The Times of India describes how Pak textbooks build hate culture against India
Terrorism in Pakistan has its roots in the culture of hate and the ethos of inequality on the ground of religious faith, leading to their being deeply ingrained in the Pakistani psyche and mindset.
One factor that has played a crucial role in creating this culture of hate is the educational policy of the government of Pakistan pursued since 1977. The officially prescribed textbooks, especially for school students, are full of references that promote hate against India in general, and Hindus in particular.
A cursory glance at Pakistani school textbooks – especially the compulsory subjects like Pakistan studies and social studies – gives an idea of how history has been distorted and a garbled version prescribed to build this mindset and attitude.
The objective of Pakistan’s education policy has been defined thus in the preface to a Class 6 book: “Social studies have been given special importance in educational policy so that Pakistan’s basic ideology assumes the shape of a way of life, its practical enforcement is assured, the concept of social uniformity adopts a practical form and the whole personality of the individual is developed.” This statement leaves no doubt that “social uniformity”, not national unity, is a part of Pakistan’s basic ideology.
Some of the stuff is quite astonishing, including this one:
“Previously, India was part of Pakistan.”
The article lists more, and I expect people familiar with Palestinian propaganda against Israel will be able to draw paralels to that:
On Indo-Pak wars, the books give detailed descriptions and openly eulogize ‘jihad’ and ‘shahadat’ and urge students to become ‘mujahids’ and martyrs and leave no room for future friendship and cordial relations with India.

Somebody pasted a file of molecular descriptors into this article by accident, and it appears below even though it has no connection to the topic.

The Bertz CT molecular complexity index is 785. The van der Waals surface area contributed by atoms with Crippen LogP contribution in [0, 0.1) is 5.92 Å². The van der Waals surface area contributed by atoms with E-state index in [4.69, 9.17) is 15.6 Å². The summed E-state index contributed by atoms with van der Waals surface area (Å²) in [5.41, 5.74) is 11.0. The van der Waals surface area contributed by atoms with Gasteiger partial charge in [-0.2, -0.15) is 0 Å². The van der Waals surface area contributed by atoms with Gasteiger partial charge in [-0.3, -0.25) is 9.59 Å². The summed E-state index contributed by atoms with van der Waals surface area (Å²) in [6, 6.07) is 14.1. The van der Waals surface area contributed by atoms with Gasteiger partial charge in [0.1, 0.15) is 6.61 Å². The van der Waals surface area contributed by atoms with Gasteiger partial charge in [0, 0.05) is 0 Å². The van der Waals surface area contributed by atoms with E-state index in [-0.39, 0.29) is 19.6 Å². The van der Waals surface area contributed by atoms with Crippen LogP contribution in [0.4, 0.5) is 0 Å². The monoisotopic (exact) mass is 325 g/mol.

Not to be underestimated is the “blame” mentality: I attended a lecture by the new Pakistani minister of the exterior a couple of months ago and his entire theme was blaming someone else: mostly Afghanistan and the US, but India was not spared, either.
Richard Fernandez, on the other hand, explores syncretism.
The news today: Pakistan redeploying troops to Indian border
Pakistan began moving thousands of troops from the Afghan border toward India, officials and witnesses said Friday, raising tensions between the nuclear-armed neighbors and possibly undermining the U.S.-backed campaign against al-Qaida and the Taliban.
The country also announced that it was canceling all military leave in the aftermath of last month’s terror attack on the Indian financial capital of Mumbai.
India has blamed Pakistani militants for the terrifying three-day siege; Pakistan has demanded that India back this up with better evidence.
Pakistan’s latest moves were seen as a warning that it would retaliate if India launches air or missile strikes against militant targets on Pakistani soil – rather than as an indication that a fourth war was imminent between the two countries.
This changes Obama’s plan:
Any significant troop movement would likely dash President-elect Barack Obama’s strategy of having Pakistan concentrate on the threat emanating from the lawless tribal regions close to Afghanistan, where Osama bin Laden and other al-Qaida leaders are believed hiding out.
Pakistan denies the troop movement,
However, a senior Pakistani security official denied that the troops were being deployed to the Indian border.
He said a “limited number” of soldiers were being shifted from areas “where they were not engaged in any operations on the western border or from areas which were snowbound.”
Add one more challenge for the incoming Obama administration, which wants to cut the Pentagon’s budget.